Joan sat in her corner booth, as she did every Wednesday at eleven in the morning, and pondered life as she knew it. Was it possible to feel completely exposed even as one lived in a cage? She lifted the plain white porcelain cup and sipped her coffee, staring blankly over the rim of the mug, completely ignoring the papers scattered across the table before her.
A bright spot of color caught her eye, and she let her curiosity get the better of her. She lowered the coffee mug and leaned to the side, struggling for one last glimpse of the red plain coat that had so inexplicably intrigued her. Nothing. Joan sighed with disappointment and dropped another spoonful of sugar into her coffee. She stewed for a moment before deciding to learn from this experience, and turned her contemplation inwards.
She felt frustration: understandable, yes. Excusable? Not so much. Joan took a few deep breaths, emptying her mind of the frustrated thoughts and feelings, sending them out into the ether to be countered by positive ones.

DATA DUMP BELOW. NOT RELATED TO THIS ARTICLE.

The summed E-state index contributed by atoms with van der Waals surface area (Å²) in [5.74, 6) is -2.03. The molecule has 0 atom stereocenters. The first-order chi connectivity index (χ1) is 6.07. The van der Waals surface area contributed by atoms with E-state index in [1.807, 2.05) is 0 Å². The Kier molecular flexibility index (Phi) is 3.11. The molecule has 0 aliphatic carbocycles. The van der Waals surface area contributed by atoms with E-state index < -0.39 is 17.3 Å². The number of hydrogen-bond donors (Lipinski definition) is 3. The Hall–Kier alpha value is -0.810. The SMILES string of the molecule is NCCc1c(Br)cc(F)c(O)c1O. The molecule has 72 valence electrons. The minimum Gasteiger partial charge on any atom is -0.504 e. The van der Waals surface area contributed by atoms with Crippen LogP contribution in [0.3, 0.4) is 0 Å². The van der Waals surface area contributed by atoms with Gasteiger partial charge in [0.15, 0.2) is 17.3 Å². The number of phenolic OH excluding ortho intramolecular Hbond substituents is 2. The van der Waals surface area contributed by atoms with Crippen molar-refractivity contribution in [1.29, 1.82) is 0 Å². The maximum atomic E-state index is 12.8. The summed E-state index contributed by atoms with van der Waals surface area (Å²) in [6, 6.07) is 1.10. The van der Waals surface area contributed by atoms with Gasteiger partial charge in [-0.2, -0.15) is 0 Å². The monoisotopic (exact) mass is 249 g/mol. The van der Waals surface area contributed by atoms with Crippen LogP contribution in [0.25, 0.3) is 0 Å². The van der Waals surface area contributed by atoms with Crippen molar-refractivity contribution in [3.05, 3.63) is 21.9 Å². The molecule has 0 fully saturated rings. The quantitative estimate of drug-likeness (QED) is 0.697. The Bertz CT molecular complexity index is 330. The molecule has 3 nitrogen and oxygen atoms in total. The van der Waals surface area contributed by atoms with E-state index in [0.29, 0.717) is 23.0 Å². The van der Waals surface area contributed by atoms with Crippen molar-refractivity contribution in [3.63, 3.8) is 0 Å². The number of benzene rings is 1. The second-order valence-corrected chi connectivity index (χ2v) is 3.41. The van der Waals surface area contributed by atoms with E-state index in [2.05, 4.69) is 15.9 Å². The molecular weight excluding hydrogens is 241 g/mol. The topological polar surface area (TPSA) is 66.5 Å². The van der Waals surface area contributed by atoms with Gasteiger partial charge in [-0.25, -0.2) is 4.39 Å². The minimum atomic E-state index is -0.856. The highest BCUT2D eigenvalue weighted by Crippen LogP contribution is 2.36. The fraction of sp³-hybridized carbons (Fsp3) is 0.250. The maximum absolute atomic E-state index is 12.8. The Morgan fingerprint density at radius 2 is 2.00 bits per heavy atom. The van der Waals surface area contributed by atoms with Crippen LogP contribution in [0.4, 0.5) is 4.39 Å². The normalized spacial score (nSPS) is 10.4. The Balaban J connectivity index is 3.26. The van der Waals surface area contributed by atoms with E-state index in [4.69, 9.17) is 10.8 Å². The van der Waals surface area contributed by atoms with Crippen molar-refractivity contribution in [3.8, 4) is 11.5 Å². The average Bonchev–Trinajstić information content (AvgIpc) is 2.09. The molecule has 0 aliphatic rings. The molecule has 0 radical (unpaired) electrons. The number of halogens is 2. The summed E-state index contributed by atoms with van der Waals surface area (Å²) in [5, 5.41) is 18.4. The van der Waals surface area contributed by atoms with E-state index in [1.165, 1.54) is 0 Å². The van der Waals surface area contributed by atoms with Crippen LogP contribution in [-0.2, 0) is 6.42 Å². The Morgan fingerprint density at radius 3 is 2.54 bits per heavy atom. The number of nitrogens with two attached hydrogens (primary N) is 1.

She felt curiosity: where had the person in the bright coat come from, and where had they gone? What were they doing? She shook her head. She had no need to know these things; her life would be neither more nor less full with that knowledge. She breathed the curiosity out as well.
She felt confusion: what was it about that shade of red that had caused her attention to latch on so tightly?
Joan laughed at herself and finished off her coffee in one final slurp. She gathered her papers together and crammed them all into her satchel, not bothering to straighten them, heedless of how many would have dogeared corners by the time she got home today.
In four minutes she was blocks from the coffee shop and halfway through the park, striding along as fast she normally did. She checked her watch, then looked up to see, straight in front of her, the red coat. She laughed aloud, and the old man feeding the pigeons looked up, sharply, quizzically, before dismissing her as just another lunatic.